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The strange relationship between Russia, the United States, elections, and Latinos

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As investigations continue on the Russian government’s attempt to influence the 2016 U.S. presidential elections, new elements are emerging that allow us to gauge the magnitude of this intervention. One of these is the revelation of the House Intelligence Committee that Russian agents bought thousands of Facebook ads aimed at the Latino community. These ads were intended to intensify racial tensions in the country.

Sadly, foreign electoral interventionism is not new. The United States has a long history of attempts to influence presidential elections in other countries– 81 times between 1946 and 2000, according to research by political scientist Dov Levin of Carnegie Mellon University.

The expert says that this number does not include coups, nor the efforts to change governments after the election of candidates who did not agree with U.S. interests, as was the case in Iran, Guatemala, and Chile in the 1970s and 1980s.

Meanwhile, Russia tried to influence 36 foreign elections since the end of World War II, according to Levin’s data. This means that from the middle of the 20th century until the arrival of the new millennium, these two powers intervened in some presidential election in approximately one of every nine countries in the world.

One might think that this interventionism was limited to the Cold War (1947-1991) during which capitalists and communists sought to join allied governments; but history reminds us otherwise.

At the beginning of the 20th century, before the existence of the Soviet Union, there were the widely documented “banana wars,” a series of military occupations, police actions, and economic interventions by the United States in Central America and the Caribbean. The goal was to have governments that favored U.S. business interests.

Between 1903 and 1937, there were shameful incidents of interventionism orchestrated by the United States, such as the separation of Panama from Colombia, and the coup in Honduras at the request of the United Fruit Company so that the corporation could save taxes with a “friendlier” government.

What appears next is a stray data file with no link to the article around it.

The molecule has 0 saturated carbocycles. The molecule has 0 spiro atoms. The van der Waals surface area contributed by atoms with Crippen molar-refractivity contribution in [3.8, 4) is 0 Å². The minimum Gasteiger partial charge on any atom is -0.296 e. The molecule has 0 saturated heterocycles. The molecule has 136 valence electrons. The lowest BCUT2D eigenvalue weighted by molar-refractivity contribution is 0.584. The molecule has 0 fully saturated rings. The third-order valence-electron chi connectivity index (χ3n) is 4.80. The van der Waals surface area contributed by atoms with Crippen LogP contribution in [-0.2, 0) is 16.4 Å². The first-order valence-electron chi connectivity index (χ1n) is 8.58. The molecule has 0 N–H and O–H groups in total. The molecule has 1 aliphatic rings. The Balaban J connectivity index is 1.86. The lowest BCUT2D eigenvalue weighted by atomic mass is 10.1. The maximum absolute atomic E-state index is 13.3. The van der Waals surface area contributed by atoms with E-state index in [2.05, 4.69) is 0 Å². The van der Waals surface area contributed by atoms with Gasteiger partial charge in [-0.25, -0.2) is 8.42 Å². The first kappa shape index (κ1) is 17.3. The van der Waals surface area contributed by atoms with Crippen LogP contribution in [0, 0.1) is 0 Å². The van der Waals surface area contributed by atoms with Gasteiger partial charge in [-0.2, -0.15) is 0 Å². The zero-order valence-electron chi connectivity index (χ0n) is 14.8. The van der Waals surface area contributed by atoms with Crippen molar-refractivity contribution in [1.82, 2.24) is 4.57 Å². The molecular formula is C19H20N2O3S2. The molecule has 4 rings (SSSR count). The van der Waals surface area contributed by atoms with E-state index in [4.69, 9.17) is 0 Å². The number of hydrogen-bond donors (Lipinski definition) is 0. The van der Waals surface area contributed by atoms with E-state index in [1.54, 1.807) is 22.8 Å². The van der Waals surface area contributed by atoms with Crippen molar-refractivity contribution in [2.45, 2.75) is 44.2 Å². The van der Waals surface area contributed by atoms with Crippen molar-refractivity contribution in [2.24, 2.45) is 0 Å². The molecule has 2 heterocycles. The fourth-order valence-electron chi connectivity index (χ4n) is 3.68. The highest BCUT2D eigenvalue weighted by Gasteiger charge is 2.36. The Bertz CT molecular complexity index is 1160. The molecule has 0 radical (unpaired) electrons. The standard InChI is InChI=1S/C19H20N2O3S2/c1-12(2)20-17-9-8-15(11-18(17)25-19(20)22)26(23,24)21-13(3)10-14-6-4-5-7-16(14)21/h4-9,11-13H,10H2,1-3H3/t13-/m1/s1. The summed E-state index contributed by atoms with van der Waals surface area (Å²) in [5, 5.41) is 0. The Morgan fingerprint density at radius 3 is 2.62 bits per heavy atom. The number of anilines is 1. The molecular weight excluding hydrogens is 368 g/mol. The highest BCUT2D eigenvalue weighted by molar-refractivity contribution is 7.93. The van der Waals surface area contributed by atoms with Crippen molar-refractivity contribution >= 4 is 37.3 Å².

In her book “Hard Choices,” former presidential candidate and Secretary of State Hillary Clinton admitted that her office influenced Honduran politics so that the elected candidate, Manuel Zelaya, did not return to the presidency after the 2009 military coup. This generated institutional instability and gave way to a new era of repression and anarchy.

In 2016, it was the Russians who sought to alter the political landscape by exploiting the prevailing prejudices and division in the United States. According to a USA Today analysis, Russian agents developed and purchased about 3,500 Facebook ads related to immigration.

These ads were directed at two groups: first, users who had shown interest in Latino culture with messages in favor of immigration, and second, users who supported the anti-immigrant policies of Donald Trump. Most of the ads were published after the election and were seen millions of times.

The best way to avoid being a pawn in the chess game of obscure political interests is to be well-informed. People who use critical thinking and who are aware of what is happening in their community and in the world will be less susceptible to falling into the trap of manipulators.

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Con más de 25 años de carrera profesional, Diego Barahona, es un destacado periodista quien ha incursionado en múltiples campos de la comunicación tanto en su natal Ecuador, como en Estados Unidos. Actualmente es el editor de La Noticia. Ha recibido múltiples galardones a lo largo de su trayectoria, entre ellos, el año 2016 y 2017 fue nombrado como el periodista de un medio impreso en español más premiado en Estados Unidos, al recibir una docena de Premios José Martí. Es autor del best seller en Amazon.com “¿Cómo leer a las personas?”

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